On any given issue today, there is one thing that you can count on with all certainty: someone is going to interject the intent of The Founding Fathers into the dialog. But does the average man or woman really know what those wealthy white slave owners wanted for the country? Just as Christianity has splintered into many disparate sects and beliefs, so has the idea of what The Founding Fathers desired for this country.
Could they, for example, have ever intended that 535 individuals in a steamy town named for our first President (and one of The Founding Fathers) really represent the interests of 315 million people? Could they have foreseen that control over the world economy would rest in the hands of a few mega-rich investment bankers who buy and sell elected officials in much the same manner as the commodities in which they trade daily?
Niki Papazoglakis of Baton Rouge doesn’t think so.
That is why she has launched an ambitious enterprise called Freagle (Freeom+Eagle), the Virtual Town Square.
To be sure, Freagle is a huge undertaking, but Papazoglakis is unafraid of a challenge. She’s been there before. She ran against Gov. Bobby Jindal in 2011 where she gained many of the insights for the platform.
So, just what is Freagle and how does it work?
Just as in any complex system, there are no easy answers. But basically, Freagle is described by its creator as an “online non-partisan town square for average citizens, politicos, and activists.”
Papazoglakis has 15 years’ experience in the public, private and nonprofit sectors. She began her career with the Foster administration where she managed candidate registration and campaign finance reporting. From there she moved to the LSU Agricultural Center as legislative liaison. While serving in that capacity, she developed policy recommendations and lobbied the legislature successfully to create a comprehensive statewide water policy. She then spent 10 years as a sales executive with technology giants IBM, Unisys and Hewlett-Packard before becoming general manager for the Louisiana branch of a regional IT company.
“We cannot count on those within the broken political system to make the changes our nation needs,” she says. “It’s up to ‘We the People’ to restore accountability and trust to government.”
The problem in today’s political landscape, she believes, is the sheer size of government and the impossible demand on 535 members of the House of Representatives and the U.S. Senate to effectively represent the will of 315 million living souls in this country.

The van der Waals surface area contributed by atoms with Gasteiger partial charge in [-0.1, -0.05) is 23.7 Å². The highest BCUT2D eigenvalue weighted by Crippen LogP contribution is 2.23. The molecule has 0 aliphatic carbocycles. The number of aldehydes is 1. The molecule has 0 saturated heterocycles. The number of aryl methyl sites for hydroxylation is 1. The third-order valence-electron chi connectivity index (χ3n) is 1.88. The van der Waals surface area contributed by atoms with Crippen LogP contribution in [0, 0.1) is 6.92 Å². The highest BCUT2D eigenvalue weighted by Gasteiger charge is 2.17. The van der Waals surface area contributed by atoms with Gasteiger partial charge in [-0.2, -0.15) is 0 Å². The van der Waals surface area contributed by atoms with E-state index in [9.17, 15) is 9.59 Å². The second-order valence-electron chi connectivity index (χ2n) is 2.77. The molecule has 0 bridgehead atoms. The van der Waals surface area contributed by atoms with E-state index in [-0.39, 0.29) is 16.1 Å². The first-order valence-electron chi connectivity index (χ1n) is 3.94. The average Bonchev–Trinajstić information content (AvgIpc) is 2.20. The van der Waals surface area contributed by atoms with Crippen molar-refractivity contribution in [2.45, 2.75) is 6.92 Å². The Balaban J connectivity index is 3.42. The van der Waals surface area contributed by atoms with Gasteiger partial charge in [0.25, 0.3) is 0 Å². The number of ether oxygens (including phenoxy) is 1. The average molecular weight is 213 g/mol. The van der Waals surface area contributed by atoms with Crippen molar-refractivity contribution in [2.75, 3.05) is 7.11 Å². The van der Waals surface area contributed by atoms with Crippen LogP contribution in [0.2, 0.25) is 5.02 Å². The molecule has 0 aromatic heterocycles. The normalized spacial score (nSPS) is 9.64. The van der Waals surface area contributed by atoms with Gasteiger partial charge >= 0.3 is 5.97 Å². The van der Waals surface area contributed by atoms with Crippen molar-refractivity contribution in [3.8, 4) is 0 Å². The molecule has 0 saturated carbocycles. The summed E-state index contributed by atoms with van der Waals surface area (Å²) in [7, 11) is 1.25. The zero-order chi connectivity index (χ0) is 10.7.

“We believe that is the root of the dysfunction in our political system and the same problems at the federal level trickle down to state and local levels, as well,” she said. “Elected officials have no truly effective tools for engaging with their constituents and understanding their interests. The average district size for a U.S. Representative is almost 700,000 people. Without the ability to fully understand and represent constituent interests, coupled with the extremely high costs of reaching voters, money and special interests have become more powerful than the will of the people.
“We are building an online non-partisan town square by pulling back the curtain to expose the good, the bad and the ugly of government,” she says. “We’re connecting the dots between votes, political contributions and influence; we’re shedding light on the revolving door that industry and the political class use daily to their advantage, not ours; and we are speaking truth to power regardless of party, ideology or industry.”
Freagle will track campaign contributions for candidates nationwide, from President all the way down to municipal office holders. Moreover, it will follow votes to determine if campaign money influences candidates to vote against the will of those they represent.
Subscribers will be able to track legislation and to gain access to information and tools for communicating with elected officials.
Papazoglakis and her team are leveraging crowd funding—a relatively new mechanism to raise the funds necessary to complete product development.
Readers may click on the link below and learn more about this revolutionary new way to stay current on campaign contributions, political issues from local zoning to statehouse bills to congressional acts and appropriations, and of course, voting records as well as support this effort to restore representation in democracy.